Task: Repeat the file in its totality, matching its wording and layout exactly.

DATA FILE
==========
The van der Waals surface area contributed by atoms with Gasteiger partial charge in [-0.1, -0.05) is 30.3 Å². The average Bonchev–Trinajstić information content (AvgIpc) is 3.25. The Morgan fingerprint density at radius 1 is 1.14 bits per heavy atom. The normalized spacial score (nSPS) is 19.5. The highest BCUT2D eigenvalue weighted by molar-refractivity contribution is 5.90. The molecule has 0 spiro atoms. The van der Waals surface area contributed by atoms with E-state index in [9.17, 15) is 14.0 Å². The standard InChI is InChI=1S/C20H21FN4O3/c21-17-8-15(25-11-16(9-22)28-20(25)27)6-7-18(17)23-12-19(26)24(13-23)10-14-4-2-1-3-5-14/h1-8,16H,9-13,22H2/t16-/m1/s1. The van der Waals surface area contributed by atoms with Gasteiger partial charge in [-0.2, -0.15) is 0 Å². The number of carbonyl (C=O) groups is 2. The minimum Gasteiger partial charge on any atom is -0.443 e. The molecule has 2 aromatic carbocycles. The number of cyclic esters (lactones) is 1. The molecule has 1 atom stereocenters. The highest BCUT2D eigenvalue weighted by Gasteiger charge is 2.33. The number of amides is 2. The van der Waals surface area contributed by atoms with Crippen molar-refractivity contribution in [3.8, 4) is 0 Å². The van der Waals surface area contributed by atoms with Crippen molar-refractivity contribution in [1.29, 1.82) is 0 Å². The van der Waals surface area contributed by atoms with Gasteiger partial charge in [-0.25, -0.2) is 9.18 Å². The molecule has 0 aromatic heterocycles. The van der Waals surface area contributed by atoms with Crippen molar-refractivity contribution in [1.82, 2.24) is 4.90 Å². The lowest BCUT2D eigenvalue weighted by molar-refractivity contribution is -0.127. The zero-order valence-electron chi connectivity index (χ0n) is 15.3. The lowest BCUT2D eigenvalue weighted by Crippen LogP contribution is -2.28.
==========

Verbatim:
The van der Waals surface area contributed by atoms with Gasteiger partial charge in [-0.1, -0.05) is 30.3 Å². The average Bonchev–Trinajstić information content (AvgIpc) is 3.25. The Morgan fingerprint density at radius 1 is 1.14 bits per heavy atom. The normalized spacial score (nSPS) is 19.5. The highest BCUT2D eigenvalue weighted by molar-refractivity contribution is 5.90. The molecule has 0 spiro atoms. The van der Waals surface area contributed by atoms with E-state index in [9.17, 15) is 14.0 Å². The standard InChI is InChI=1S/C20H21FN4O3/c21-17-8-15(25-11-16(9-22)28-20(25)27)6-7-18(17)23-12-19(26)24(13-23)10-14-4-2-1-3-5-14/h1-8,16H,9-13,22H2/t16-/m1/s1. The van der Waals surface area contributed by atoms with Gasteiger partial charge in [-0.2, -0.15) is 0 Å². The number of carbonyl (C=O) groups is 2. The minimum Gasteiger partial charge on any atom is -0.443 e. The molecule has 2 aromatic carbocycles. The number of cyclic esters (lactones) is 1. The molecule has 1 atom stereocenters. The highest BCUT2D eigenvalue weighted by Gasteiger charge is 2.33. The number of amides is 2. The van der Waals surface area contributed by atoms with Crippen molar-refractivity contribution in [3.8, 4) is 0 Å². The van der Waals surface area contributed by atoms with Crippen molar-refractivity contribution in [1.29, 1.82) is 0 Å². The van der Waals surface area contributed by atoms with Gasteiger partial charge in [-0.25, -0.2) is 9.18 Å². The molecule has 0 aromatic heterocycles. The van der Waals surface area contributed by atoms with Crippen molar-refractivity contribution in [1.82, 2.24) is 4.90 Å². The lowest BCUT2D eigenvalue weighted by molar-refractivity contribution is -0.127. The zero-order valence-electron chi connectivity index (χ0n) is 15.3. The lowest BCUT2D eigenvalue weighted by Crippen LogP contribution is -2.28.